Burning fat and balancing liver lipids
Michael Wolfgang of the Johns Hopkins University, a member of the American Society for Biochemistry and Molecular Biology, wants to figure out on a biochemical level how your body burns fat. One of the projects his laboratory members are working on is looking at the liver’s role in oxidizing fatty acids in mice. Wolfgang’s research also focuses on metabolic regulation and genetics in the liver and neurons as well as their effects on diabetes, obesity and brown-fat accumulation.Michael Wolfgang with his daughter Alexandria.
However, Wolfgang, who joined the Hopkins faculty in 2008 after completing his postdoctoral training at Johns Hopkins University School of Medicine, didn’t always see himself as a metabolic researcher. A childhood surrounded by sheep, chickens and pigs on a small farm in Illinois initially sent him on a path to becoming a pig farmer. This led him to an undergraduate degree in animal sciences from the University of Illinois–Urbana Champaign followed by a Ph.D. in endocrinology and reproductive physiology from the University of Wisconsin–Madison.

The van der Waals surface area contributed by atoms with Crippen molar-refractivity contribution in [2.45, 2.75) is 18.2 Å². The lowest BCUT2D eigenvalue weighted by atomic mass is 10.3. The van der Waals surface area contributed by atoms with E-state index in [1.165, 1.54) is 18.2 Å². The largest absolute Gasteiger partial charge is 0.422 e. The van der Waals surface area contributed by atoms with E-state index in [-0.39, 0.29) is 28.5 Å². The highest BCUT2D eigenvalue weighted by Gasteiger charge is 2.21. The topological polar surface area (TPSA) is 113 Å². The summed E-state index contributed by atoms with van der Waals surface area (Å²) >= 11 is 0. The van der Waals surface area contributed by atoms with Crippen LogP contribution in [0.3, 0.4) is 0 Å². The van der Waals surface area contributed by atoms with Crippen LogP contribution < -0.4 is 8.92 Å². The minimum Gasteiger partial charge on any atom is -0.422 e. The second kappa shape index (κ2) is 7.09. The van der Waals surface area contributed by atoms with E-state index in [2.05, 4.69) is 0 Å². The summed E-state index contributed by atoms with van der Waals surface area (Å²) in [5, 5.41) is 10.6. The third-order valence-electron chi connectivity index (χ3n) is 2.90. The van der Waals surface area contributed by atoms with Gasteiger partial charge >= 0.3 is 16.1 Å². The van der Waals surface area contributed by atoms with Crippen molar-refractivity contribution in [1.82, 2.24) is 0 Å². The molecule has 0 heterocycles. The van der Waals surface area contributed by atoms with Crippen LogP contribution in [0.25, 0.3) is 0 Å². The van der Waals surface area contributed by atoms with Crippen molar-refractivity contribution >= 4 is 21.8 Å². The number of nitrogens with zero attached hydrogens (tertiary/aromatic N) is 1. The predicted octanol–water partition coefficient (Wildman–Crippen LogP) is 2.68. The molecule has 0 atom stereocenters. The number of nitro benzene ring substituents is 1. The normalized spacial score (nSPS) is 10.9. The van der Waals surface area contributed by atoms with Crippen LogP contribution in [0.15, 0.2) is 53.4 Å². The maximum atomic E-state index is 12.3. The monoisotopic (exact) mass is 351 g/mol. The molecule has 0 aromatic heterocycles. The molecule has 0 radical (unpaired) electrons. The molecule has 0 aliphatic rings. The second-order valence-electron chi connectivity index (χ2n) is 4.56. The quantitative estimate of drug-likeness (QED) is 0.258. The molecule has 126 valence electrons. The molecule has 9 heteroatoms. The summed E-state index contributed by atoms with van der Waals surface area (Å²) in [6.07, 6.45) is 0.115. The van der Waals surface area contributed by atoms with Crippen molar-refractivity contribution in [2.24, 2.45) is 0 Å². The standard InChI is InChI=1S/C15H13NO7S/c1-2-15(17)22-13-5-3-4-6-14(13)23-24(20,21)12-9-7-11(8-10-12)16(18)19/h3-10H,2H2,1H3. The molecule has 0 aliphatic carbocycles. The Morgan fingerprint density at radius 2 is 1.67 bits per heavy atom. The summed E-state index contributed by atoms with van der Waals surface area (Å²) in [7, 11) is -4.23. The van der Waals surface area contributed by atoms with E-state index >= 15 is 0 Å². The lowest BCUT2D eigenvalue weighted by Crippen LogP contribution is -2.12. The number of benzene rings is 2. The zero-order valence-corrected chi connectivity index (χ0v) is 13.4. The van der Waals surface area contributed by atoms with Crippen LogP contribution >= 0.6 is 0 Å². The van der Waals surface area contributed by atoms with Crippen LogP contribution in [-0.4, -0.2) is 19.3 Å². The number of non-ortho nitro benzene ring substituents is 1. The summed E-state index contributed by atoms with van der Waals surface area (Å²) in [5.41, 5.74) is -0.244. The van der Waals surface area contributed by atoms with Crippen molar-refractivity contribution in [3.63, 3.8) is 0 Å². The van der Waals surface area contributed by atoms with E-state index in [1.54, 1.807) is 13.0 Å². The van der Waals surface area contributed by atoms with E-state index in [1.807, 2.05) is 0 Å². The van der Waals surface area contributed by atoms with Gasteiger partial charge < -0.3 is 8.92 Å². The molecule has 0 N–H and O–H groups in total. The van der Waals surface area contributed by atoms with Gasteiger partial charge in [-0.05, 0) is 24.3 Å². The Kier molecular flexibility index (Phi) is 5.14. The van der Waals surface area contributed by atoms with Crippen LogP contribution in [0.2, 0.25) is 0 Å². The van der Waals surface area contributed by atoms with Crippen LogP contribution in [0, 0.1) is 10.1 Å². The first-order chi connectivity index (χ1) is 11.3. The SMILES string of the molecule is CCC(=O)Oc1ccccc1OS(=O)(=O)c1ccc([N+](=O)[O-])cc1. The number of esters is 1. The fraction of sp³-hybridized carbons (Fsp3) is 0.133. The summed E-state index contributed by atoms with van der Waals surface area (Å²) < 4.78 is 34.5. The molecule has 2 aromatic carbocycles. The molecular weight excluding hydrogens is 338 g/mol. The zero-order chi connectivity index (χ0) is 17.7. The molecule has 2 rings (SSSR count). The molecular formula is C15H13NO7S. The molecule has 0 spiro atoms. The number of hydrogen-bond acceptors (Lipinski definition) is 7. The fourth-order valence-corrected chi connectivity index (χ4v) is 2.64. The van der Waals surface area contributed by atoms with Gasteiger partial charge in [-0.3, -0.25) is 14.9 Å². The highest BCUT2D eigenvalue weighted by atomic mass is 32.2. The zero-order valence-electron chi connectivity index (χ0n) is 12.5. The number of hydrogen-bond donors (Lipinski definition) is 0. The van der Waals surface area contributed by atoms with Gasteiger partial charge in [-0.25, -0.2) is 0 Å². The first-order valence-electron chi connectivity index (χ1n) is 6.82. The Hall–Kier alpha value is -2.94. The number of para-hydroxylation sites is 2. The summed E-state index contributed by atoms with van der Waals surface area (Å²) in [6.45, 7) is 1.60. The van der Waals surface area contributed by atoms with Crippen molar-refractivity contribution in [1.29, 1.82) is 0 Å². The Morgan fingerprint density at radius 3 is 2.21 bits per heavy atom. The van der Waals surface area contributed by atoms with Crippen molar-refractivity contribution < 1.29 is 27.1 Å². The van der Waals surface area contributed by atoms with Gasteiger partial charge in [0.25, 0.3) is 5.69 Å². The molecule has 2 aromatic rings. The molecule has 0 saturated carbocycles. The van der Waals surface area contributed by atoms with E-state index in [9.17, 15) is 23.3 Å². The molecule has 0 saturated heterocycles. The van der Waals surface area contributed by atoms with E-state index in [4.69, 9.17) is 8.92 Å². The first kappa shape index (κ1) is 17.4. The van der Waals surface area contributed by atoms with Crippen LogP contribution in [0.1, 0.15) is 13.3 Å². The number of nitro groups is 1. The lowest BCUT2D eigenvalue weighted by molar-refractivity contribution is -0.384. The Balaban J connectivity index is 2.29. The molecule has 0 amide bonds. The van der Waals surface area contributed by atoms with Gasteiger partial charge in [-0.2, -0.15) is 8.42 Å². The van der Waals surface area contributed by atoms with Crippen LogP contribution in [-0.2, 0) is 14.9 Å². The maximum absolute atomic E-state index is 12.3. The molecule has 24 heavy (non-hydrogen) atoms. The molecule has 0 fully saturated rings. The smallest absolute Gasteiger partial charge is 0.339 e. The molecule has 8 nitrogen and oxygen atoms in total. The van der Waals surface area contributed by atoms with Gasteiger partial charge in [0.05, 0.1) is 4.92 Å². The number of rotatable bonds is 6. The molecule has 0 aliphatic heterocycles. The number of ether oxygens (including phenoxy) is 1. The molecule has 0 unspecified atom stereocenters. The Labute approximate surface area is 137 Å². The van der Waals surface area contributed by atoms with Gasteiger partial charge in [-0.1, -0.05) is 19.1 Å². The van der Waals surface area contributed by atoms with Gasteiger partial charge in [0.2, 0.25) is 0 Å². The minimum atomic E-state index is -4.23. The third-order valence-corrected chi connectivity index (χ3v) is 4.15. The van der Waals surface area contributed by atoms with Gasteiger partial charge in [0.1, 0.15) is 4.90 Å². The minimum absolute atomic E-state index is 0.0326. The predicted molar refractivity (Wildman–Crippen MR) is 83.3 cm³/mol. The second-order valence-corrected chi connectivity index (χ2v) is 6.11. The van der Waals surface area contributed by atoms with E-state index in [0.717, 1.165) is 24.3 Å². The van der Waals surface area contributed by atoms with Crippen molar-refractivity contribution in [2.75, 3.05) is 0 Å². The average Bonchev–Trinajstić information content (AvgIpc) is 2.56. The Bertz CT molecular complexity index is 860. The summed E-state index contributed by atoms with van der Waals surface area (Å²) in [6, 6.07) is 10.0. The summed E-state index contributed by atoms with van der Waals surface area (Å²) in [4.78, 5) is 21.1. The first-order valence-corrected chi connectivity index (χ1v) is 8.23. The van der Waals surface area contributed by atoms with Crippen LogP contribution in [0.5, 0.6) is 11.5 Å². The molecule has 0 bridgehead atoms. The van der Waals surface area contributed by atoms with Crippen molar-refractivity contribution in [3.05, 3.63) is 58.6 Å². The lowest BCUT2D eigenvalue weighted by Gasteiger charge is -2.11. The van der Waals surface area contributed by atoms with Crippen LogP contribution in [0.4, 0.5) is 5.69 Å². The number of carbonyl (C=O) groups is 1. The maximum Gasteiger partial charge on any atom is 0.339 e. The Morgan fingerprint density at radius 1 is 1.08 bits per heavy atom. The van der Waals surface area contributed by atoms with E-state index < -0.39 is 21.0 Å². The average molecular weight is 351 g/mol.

John Arnst, ASBMB Today’s science writer, spoke with Wolfgang about his life and research and how a watershed moment witnessing in vitro fertilization led to a career ferreting out the interplay of metabolic regulation and genetics in both the liver and the brain. The interview has been edited for length and clarity.
What are some projects you’re working on?